Judith Ferster, Fictions of Advice. The Literature and Politics of Counsel in Late Medieval England (Philadelphia, 1996).

See, Adrian Gully, ‘The Sword and the Pen in the Pre-Modern Arabic Heritage: A Literary Representation of an Important Historical Relationship’, in: Sebastian Günther, ed., Ideas, Images and Methods of Portrayal. Insights into Classical Arabic Literature and Islam (Leiden, 2005) 404.

Possibly, another promising analytical tool in this regard might be looking at the penmen’s self-definition vis-à-vis the swordsmen from a gender perspective and thus analysing (self-) definitions of manliness. In some of the Arabic narratives people of the pen present themselves as cowards juxtaposing the heroic behaviour of soldiers to clearly demarcate both fields of government. Even if other societies show no such persistent distinction between pen and sword, definitions of manliness still might engender new views.

For an outline of the antithesis between pen and sword and a general introduction into the genre of the literary debate, see Geert Jan van Gelder, ‘The Conceit of Pen and Sword: On an Arabic Literary Debate’, Journal of Semitic Studies 32, no. 2 (1987) 329–360; Gully, ‘The Sword and the Pen’, 403–430; Ewald Wagner, ‘Die arabische Rangstreitdichtung und ihre Einordnung in die allgemeine Literaturgeschichte’, Abhandlungen der Akademie der Wissenschaften und der Literatur in Mainz, geistes- und sozialwissenschaftlichen Klasse, Jhrg. 1962, nr. 8, 435–476 (1962).

The authors of these texts knew one another. Gully, ‘The Sword and the Pen’, 403–407.

See ‘Specialized Training’ p. 427 above.

Verse 25.

Al-Qalqashandi, Subh al-aʿsha, XIV. See also Gully, ‘The Sword and the Pen’, 410.

Maaike van Berkel, ‘Ibn Khaldūn, A Critical Historian at Work. The Muqaddima on Secretaries and Secretarial Writing’, in: Arnoud Vrolijk and Jan Hogendijk, eds., O ye Gentlemen: Arabic Studies on Science and Literary Culture. In Honour of Remke Kruk (Leiden and Boston, 2007) 247–261.

Translation by Rosenthal, Muqaddimah, II, 46–47.

See also Martel-Thoumian, Les civils et l’ administration.

Rajeev Kumar Kinra, ‘Secretary-Poets in Mughal India and the Ethos of the Persian: The Case of Chandar Bhān Brahman’ (PhD dissertation, Chicago, 2008) 203.

See Kinra, ‘Secretary-Poets’, 259–260, 468, 476.

Translation by Kinra, ‘Secretary-Poets’, 187; see also 203 and 259. See also Jos Gommans, Mughal Warfare. Indian Frontiers and Highroads to Empire, 1500–1700 (London and New York, 2002) 94.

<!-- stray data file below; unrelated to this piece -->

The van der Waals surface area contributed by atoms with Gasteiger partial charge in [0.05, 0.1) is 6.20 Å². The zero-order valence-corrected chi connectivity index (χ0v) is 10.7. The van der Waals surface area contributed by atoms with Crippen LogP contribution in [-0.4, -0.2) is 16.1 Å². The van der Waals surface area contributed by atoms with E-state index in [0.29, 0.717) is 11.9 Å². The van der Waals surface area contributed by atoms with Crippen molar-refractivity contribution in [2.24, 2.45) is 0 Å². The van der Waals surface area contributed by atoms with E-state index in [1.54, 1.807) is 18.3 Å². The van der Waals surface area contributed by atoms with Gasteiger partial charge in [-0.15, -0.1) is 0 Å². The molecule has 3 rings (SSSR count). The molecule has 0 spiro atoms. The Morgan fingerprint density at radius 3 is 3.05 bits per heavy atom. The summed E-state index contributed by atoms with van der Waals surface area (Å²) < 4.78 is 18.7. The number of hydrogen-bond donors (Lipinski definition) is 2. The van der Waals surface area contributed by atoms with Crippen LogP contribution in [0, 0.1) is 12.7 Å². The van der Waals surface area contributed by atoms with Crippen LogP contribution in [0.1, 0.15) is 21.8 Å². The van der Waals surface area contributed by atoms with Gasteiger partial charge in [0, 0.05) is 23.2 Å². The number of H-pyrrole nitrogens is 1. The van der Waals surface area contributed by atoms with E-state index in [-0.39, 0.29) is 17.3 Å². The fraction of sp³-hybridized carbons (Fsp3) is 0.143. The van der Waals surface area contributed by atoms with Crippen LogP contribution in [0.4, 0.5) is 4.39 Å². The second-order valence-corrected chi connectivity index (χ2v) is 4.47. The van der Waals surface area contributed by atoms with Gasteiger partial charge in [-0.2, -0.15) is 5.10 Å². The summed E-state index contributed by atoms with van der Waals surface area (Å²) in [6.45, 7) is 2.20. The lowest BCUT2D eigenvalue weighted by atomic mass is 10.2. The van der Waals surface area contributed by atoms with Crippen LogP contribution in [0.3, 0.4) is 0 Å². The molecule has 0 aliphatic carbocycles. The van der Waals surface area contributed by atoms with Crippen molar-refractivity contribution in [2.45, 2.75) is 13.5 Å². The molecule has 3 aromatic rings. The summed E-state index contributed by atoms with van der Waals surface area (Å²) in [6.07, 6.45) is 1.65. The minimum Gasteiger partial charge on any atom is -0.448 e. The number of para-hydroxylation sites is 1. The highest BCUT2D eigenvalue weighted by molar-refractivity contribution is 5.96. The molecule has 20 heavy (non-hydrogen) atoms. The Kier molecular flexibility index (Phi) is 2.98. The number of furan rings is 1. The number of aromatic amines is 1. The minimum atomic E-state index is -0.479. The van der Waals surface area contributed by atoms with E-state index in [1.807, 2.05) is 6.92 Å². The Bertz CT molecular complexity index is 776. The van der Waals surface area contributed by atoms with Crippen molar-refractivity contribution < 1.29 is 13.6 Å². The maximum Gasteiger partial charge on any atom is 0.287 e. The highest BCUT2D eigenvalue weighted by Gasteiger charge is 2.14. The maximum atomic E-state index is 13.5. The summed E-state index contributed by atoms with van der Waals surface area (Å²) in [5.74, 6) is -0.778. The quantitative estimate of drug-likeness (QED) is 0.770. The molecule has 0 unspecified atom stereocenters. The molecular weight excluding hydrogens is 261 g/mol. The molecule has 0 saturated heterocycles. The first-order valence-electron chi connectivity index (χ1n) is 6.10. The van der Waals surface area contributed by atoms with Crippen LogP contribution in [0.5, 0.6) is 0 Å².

I would like to thank Barend Noordam for this information.

Translation by Elman, Cultural History, 72.

See John W. Dardess, Ming China, 1368–1644. A Concise History of a Resilient Empire (Lanham, 2011); David Robinson, Martial Spectacles of the Ming Court (Harvard, 2013).

Robinson, ‘The Ming Court’, 44–45. See also Nicola Di Cosmo, ‘Introduction’, in: Nicola Di Cosmo, ed., Military Culture in Imperial China (Cambridge Mass. and London, 2009) 2, who refers to recent developments in the historiography as an ‘antimilitarist turn’.

Kenneth M. Swope, ‘Bestowing the Double-edged Sword: Wanli as Supreme Military Commander’, in: David Robinson, ed., Culture, Courtiers and Competition. The Ming Court (1368–1644) (Cambridge Mass. and London, 2008) 61–115.

I would like to thank Barend Noordam for his information on the changing relationships between pen and sword in this period. See also Kathleen Ryor, ‘Wen and Wu in Elite Cultural Practices during the Late Ming’, in: David Robinson, Culture, Courtiers and Competition. The Ming Court (1368–1644) (Cambridge Mass. and London, 2008) 219–242.

Ryor, ‘Wen and Wu’, 220.

On the concept of the ‘heart-mind’ see Rodney L. Taylor and Howard Y.F. Choy, The Illustrated Encyclopedia of Confucianism, 2 volumes (New York, 2005) 236–237.

Which means that he did not learn directly from the Master himself.

Zuoguo Qi, Qi Shaobao nianpu, Yangwen Gao and Qi Tao, eds. (Beijing, 2003) 1–2. For the translation and reference to this quote I would like to thank Barend Noordam.

Translation by Ryor, ‘Wen and Wu’, 221.

See also Hamish Scott, Forming Aristocracy: The Reconfiguration of Europe’s Nobilities c. 1300–1750 (forth coming).

For epée-robe clashes in different situations and phases in France, see J.H.M. Salmon, ‘Storm over the Noblesse’, Journal of Modern History 53, no. 2 (1981) 242–257. For earlier examples perhaps: Autrand, who argues that the members of the Parlement claimed a self-confident robe-ideal. Autrand, Naissance, 245–261 and 263–267.

Robert Dallington, The View of France, W.P. Barrett, ed. (London, 1936 [1604]). Quoted from Salmon, ‘Storm’, 242.

For similar conclusions on the diverging trajectories of the various Eurasian worlds, see Patrick J. Geary, Daud Ali, Paul S. Atkins, Michael Cooperson, Rita Costa Gomes, Paul Dutton, Gert Melville, Claudia Rapp, Karl-Heinz Spieß, Stephen West and Pauline Yu, ‘Courtly Cultures: Western Europe, Byzantium, the Islamic World, India, China, and Japan’, in: Benjamin Z. Kedar and Merry E. Wiesner-Hanks, The Cambridge World History, Volume 5: Expanding Webs of Exchange and Conflict, 500 CE–1500 CE (Cambridge, 2015) 179–205. Unfortunately, I was unable to check the following, relevant publication, which appeared after I finished this chapter: Peter Crooks, Empires and Bureaucracy in World History. From Late Antiquity to the Twentieth Century (Cambridge, 2016).

Recent authors such as David Robinson have emphasized the necessity to qualify and revise the biased and harmonized image of court politics produced by literati, but they do not question the social and cultural prominence of wen culture.